The Ten Thousand

The rain comes late, draws the afternoon into darkness,
no light where there should be light, no way to be but drenched
until it curves down over your lips. The taste of every living thing
is in the raindrop the way all things open their eyes inside
a single bloom in the garden that is now hushed in a robe.

Whatever you feel about it, whether you live for it or pray
for the rains to die, the water joins with all of us, tendon, bone,
artery, vein, saliva, everything that melts and goes hard, escapes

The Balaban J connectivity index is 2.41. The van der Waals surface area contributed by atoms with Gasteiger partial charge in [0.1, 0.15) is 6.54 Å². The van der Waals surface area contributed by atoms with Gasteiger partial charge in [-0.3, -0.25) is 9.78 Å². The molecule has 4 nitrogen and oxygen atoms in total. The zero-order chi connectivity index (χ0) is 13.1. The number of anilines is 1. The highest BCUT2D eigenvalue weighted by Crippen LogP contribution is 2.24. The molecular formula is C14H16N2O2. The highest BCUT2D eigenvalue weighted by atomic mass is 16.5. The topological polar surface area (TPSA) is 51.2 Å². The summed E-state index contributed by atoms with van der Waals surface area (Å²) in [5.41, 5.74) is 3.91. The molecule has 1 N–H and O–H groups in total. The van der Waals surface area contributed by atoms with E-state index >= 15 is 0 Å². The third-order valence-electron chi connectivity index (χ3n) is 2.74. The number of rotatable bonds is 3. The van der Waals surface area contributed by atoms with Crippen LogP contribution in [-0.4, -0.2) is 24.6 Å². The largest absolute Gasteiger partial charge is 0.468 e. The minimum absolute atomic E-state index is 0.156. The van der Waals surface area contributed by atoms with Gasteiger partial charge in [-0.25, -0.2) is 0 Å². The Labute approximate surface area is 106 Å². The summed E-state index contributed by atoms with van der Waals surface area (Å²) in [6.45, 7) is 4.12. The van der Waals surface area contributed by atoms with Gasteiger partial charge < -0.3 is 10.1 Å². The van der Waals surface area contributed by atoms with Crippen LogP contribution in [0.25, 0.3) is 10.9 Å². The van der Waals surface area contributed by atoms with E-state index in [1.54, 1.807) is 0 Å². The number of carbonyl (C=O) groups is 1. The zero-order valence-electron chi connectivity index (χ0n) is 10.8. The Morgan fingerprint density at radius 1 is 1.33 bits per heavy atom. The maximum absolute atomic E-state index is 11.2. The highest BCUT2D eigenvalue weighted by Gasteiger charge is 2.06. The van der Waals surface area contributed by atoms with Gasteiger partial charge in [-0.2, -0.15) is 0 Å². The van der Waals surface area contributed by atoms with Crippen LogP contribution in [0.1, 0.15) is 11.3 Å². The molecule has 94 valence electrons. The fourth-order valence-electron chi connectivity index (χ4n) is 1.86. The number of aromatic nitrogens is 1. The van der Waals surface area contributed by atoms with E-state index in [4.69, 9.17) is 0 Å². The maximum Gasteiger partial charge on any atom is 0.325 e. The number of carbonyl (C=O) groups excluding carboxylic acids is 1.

as air. The water brings a reunion for a moment with what we know
each time we breathe ourselves here or are forced to breathe.

If I write without color it is to obey the gray way rain brings
the past to us. The ten thousand are one giant palace with a room
for remembering, where you must stand alone, touch and believe
while it seems you are touching nothing and have gone all mad
in this life, this gift. We are sitting on a rock in the thick falling

of water, purple lilies are growing in the sun's ocean shadow,
sheep with golden wool are flying in the trees, a patient monkey
is bandaging a wounded blade of grass, the garden is a mesa,
seeds are mountain caves, the moon has gone infinite, made
two of its own selves for each of our palms. Now we have faces.

More Poems by Afaa Michael Weaver